Next stop, the South Pole

Ely scholar Janelle Hakala combines meteorology with adventure

by Tom Coombe -

Janelle Hakala is combining her passion for weather and a zest for adventure into an experience of a lifetime.
Later this year, the valedictorian of Ely Memorial High School’s Class of 2013 will depart for the South Pole, and at least a one-year stint working for a government contractor as a meteorologist.
“I love adventure,” Hakala said Thursday. “I saw the job posting at the South Pole and I thought ‘why not?’ It’s really intense, one of the most extreme climates in the world.”
How extreme? Try temperatures as low as -70 during the winter, with still teeth-chattering 20-below readings during the summer.
Hakala will experience it all during her work for Pacific Architects and Engineers, a government contractor that works with Antarctic Support Contract to hire personnel for the National Science Foundation’s U.S. Antarctic Program.
In November, Hakala will report to the Amundsen-Scott South Pole Station in early November 2017, with duties including sending up weather balloons twice a day and forecast research.
The love of weather came early on for Hakala, thanks in large part to her parents, Joanne Hakala and the late Jon Hakala.
“I grew up watching the weather with my dad,” Hakala said. “With my parents both working for the Forest Service and talking about the weather and fires, it kind of got me interested.”
Hakala found a niche in math and science, finishing first in her high school class and taking her studies west to Grand Forks, where in May she graduated Magna Cum Laude from the University of North Dakota, with a bachelor of science degree in atmospheric sciences, with a minor in mathematics.
While attending UND, Hakala was accepted into the National Oceanic and Atmospheric Administration Hollings Undergraduate Scholarship Program. This program not only paid for a large portion of her schooling, but also gave her an opportunity to intern at a NOAA office. She worked at the Colorado Basin River Forecast Center during the summer of 2016 in Salt Lake City, Utah, conducting research on climate predictions and water supply forecasts.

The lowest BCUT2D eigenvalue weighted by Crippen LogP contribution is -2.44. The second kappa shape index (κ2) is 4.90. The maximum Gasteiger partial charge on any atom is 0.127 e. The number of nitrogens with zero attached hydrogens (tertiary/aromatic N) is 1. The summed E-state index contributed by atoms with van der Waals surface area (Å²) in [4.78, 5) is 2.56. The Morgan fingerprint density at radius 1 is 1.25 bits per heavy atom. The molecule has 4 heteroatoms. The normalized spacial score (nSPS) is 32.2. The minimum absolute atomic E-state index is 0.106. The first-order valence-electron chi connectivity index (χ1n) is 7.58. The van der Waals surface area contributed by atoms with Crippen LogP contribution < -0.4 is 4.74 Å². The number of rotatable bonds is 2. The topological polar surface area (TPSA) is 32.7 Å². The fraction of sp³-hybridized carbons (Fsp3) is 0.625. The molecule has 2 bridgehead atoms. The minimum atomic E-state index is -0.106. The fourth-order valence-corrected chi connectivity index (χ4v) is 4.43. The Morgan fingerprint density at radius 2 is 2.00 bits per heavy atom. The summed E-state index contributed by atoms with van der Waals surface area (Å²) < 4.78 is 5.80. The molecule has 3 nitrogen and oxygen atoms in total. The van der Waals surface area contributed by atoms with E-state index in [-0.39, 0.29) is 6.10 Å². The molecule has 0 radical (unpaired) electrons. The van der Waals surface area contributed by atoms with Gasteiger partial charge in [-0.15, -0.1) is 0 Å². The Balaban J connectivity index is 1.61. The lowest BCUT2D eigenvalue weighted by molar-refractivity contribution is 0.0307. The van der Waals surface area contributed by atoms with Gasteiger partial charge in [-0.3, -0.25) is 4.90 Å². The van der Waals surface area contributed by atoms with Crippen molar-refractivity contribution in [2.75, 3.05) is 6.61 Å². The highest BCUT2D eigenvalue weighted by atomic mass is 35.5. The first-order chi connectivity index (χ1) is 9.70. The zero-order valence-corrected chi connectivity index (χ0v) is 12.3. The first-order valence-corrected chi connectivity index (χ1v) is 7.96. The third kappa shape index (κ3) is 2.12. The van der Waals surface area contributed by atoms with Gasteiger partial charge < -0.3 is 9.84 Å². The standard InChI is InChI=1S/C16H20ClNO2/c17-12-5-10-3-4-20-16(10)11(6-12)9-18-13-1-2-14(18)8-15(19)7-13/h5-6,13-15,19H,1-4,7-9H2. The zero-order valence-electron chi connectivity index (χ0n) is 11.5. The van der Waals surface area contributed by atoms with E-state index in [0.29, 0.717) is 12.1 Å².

This summer, Hakala accepted a job as a radar meteorologist with the North Dakota Atmospheric Resource Board - a division of the North Dakota State Water Commission. Her position is located in the western part of the state and is on the North Dakota Cloud Modification Project. The project involves seeding clouds for hail damage reduction and rain enhancement.
Those duties will end later this month and the South Pole will soon beckon.
It’s possible the job could lead to additional time in Antarctica, but Hakala is unsure what will come next.
She’s sure, however, that it will be in the weather field.
“If I want, I could potentially go back (to the South Pole) for a random year,” she said. “Maybe I would like to work for the National Weather Service and go that route. Maybe hydrology. I’m still quite not sure.”
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